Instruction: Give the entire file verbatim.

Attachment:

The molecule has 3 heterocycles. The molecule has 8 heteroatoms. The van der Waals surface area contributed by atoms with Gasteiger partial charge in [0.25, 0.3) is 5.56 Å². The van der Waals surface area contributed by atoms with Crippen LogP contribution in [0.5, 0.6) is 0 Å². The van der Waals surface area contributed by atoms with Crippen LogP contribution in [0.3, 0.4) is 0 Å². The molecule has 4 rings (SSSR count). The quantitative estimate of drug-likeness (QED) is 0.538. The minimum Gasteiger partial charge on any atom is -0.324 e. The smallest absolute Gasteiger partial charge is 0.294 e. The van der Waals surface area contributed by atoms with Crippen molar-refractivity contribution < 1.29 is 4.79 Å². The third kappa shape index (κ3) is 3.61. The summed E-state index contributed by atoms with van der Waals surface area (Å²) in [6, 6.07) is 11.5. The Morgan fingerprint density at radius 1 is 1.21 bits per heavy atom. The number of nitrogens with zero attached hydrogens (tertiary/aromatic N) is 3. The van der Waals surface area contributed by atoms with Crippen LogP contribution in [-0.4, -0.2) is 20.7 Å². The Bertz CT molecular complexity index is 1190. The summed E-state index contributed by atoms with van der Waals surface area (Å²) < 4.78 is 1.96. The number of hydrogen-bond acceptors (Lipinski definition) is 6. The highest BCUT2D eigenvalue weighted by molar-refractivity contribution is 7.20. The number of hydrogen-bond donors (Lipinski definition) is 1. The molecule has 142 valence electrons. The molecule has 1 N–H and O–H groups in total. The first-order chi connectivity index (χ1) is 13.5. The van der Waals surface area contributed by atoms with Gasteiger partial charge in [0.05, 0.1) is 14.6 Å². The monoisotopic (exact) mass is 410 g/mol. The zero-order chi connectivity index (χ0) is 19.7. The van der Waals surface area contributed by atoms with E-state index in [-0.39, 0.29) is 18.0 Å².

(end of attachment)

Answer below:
The molecule has 3 heterocycles. The molecule has 8 heteroatoms. The van der Waals surface area contributed by atoms with Gasteiger partial charge in [0.25, 0.3) is 5.56 Å². The van der Waals surface area contributed by atoms with Crippen LogP contribution in [0.5, 0.6) is 0 Å². The van der Waals surface area contributed by atoms with Crippen LogP contribution in [0.3, 0.4) is 0 Å². The molecule has 4 rings (SSSR count). The quantitative estimate of drug-likeness (QED) is 0.538. The minimum Gasteiger partial charge on any atom is -0.324 e. The smallest absolute Gasteiger partial charge is 0.294 e. The van der Waals surface area contributed by atoms with Crippen molar-refractivity contribution < 1.29 is 4.79 Å². The third kappa shape index (κ3) is 3.61. The summed E-state index contributed by atoms with van der Waals surface area (Å²) in [6, 6.07) is 11.5. The Morgan fingerprint density at radius 1 is 1.21 bits per heavy atom. The number of nitrogens with zero attached hydrogens (tertiary/aromatic N) is 3. The van der Waals surface area contributed by atoms with Crippen LogP contribution in [-0.4, -0.2) is 20.7 Å². The Bertz CT molecular complexity index is 1190. The summed E-state index contributed by atoms with van der Waals surface area (Å²) < 4.78 is 1.96. The number of hydrogen-bond acceptors (Lipinski definition) is 6. The highest BCUT2D eigenvalue weighted by molar-refractivity contribution is 7.20. The number of hydrogen-bond donors (Lipinski definition) is 1. The molecule has 142 valence electrons. The molecule has 1 N–H and O–H groups in total. The first-order chi connectivity index (χ1) is 13.5. The van der Waals surface area contributed by atoms with Gasteiger partial charge in [0.05, 0.1) is 14.6 Å². The monoisotopic (exact) mass is 410 g/mol. The zero-order chi connectivity index (χ0) is 19.7. The van der Waals surface area contributed by atoms with E-state index in [-0.39, 0.29) is 18.0 Å².